Interview

Interview

Steve Niles: From the Beginning (Interview Part 1)

up
60

Steve NilesAuthor Steve Niles has been around slinging ink longer than a lot of people think. He has also seen the industry from both sides and from the corporate versus indie perspective. Since he just made another major move in his life and career in leaving Southern California behind and heading to Texas I thought it would be a good time to talk with him about his history in the publishing and film business.

When you did the Clive Barker portfolio in the late '80s / early '90s you were doing graphic novels. Were those your first graphic novels?

Those were the first ones I did, yeah. That first awful thing was "Bad Moon" followed by "Fly in my Eye". I did all of those through Arcane. Then after "Fly in my Eye" is when I got the rights to Clive's stuff. At that point I realized I was in way too deep. I had "I Am Legend," half the rights to the "Books of Blood" and about forty bucks in my bank account and was living in my sister's basement.

What do I do now?

Yeah, it was like "This company isn't doing very well." So I wound up teaming with Eclipse. I would just focus on packaging books for them. That's how "Legend" and the Clive Barker came about.

So the first non-adaptation was the "Spawn"?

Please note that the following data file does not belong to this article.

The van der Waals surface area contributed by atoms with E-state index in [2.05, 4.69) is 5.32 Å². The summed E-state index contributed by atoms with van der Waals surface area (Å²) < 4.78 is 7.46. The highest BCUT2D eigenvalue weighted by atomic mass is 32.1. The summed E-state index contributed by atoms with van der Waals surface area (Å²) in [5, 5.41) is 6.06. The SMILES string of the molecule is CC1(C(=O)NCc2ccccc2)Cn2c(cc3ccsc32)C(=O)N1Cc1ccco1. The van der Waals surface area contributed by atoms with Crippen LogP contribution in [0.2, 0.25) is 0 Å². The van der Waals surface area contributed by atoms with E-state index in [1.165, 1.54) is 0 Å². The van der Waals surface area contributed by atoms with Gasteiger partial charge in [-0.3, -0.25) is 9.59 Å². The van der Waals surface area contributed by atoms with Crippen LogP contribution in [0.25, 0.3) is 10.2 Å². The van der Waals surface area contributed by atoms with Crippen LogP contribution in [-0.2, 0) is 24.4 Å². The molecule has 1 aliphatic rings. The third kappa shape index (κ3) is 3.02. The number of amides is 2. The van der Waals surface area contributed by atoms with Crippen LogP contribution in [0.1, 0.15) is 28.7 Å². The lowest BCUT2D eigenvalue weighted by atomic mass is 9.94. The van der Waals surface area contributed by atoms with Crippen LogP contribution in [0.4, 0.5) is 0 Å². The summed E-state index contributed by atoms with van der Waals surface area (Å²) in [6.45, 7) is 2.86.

No, doing "Cal McDonald." I was doing "Cal" for Dark Horse.

He was your roots.

Yeah. I had been writing the prose and the stories, little things here and there all over the place. Mostly adapting and not really writing stuff. Then McFarlane was the first time somebody just said, "Go do what you want. Go write whatever." and it was "Medieval Spawn." Then "Hell-Spawn" and regular "Spawn." I was up to my eyeballs in "Spawn" for a few years there.

Between that time and now you've seen the industry change in many ways.

Boy, have I.

Good and bad. Bad in terms of corporate control? Good in the rise of some of the independent stuff? What are your feelings about the changes in the industry?

That's the thing. How many layers of problems from distribution to digital.

There are so many new problems we are dealing with right now. The one thing that has happened that I'm happy with is sort of everything getting so corporate. DC and Marvel have become sort of...we all know the bottom line and that's it. It is all about the bottom line. Fans come dead last.

But what that's kind of done is force guys like me to have to figure out how to do it ourselves. I feel that there are actually more interesting comic books coming out as a result. We're just all struggling a lot more. We have the same problem we share with you as an author which is this piracy problem. Every single thing we put out is pirated the day it comes out. So we're selling 10,000 of things that are being pirated at 80,000.

But how many of those 80,000 would actually buy it if was wasn't available for free via pirating? Certainly not all of them.

I don't think 80,000.

I had dinner with Max Brooks last night. The bad news is that everybody is stealing our work. The good news is we have an amazing readership. A lot more people are reading comics.

People like Cory Doctorow believe in putting their work out there for free along with the paid version just to build that audience.